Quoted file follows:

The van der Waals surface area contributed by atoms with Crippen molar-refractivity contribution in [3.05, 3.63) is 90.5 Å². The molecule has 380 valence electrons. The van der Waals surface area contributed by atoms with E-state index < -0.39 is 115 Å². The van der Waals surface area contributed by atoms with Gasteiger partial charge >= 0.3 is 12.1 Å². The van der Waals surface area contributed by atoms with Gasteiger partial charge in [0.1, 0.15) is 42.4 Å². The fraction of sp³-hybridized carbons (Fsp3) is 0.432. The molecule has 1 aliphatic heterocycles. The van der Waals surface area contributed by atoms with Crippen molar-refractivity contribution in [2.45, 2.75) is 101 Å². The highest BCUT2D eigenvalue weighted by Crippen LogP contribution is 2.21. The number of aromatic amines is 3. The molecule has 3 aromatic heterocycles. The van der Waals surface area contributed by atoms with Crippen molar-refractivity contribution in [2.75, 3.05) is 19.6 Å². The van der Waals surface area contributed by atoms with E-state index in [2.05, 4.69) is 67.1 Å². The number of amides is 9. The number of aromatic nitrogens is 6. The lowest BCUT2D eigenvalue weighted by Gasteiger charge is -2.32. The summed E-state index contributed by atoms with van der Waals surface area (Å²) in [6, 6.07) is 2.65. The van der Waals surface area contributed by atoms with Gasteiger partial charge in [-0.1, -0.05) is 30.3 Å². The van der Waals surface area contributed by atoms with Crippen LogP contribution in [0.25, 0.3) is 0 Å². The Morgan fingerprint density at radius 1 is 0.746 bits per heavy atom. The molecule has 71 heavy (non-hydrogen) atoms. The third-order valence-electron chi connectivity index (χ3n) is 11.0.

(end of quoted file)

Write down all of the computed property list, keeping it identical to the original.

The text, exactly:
The van der Waals surface area contributed by atoms with Crippen molar-refractivity contribution in [3.05, 3.63) is 90.5 Å². The molecule has 380 valence electrons. The van der Waals surface area contributed by atoms with E-state index < -0.39 is 115 Å². The van der Waals surface area contributed by atoms with Gasteiger partial charge >= 0.3 is 12.1 Å². The van der Waals surface area contributed by atoms with Gasteiger partial charge in [0.1, 0.15) is 42.4 Å². The fraction of sp³-hybridized carbons (Fsp3) is 0.432. The molecule has 1 aliphatic heterocycles. The van der Waals surface area contributed by atoms with Crippen molar-refractivity contribution in [2.45, 2.75) is 101 Å². The highest BCUT2D eigenvalue weighted by Crippen LogP contribution is 2.21. The number of aromatic amines is 3. The molecule has 3 aromatic heterocycles. The van der Waals surface area contributed by atoms with Crippen molar-refractivity contribution in [2.75, 3.05) is 19.6 Å². The van der Waals surface area contributed by atoms with E-state index in [2.05, 4.69) is 67.1 Å². The number of amides is 9. The number of aromatic nitrogens is 6. The lowest BCUT2D eigenvalue weighted by Gasteiger charge is -2.32. The summed E-state index contributed by atoms with van der Waals surface area (Å²) in [6, 6.07) is 2.65. The van der Waals surface area contributed by atoms with Gasteiger partial charge in [-0.1, -0.05) is 30.3 Å². The van der Waals surface area contributed by atoms with Crippen LogP contribution in [0.25, 0.3) is 0 Å². The Morgan fingerprint density at radius 1 is 0.746 bits per heavy atom. The molecule has 71 heavy (non-hydrogen) atoms. The third-order valence-electron chi connectivity index (χ3n) is 11.0.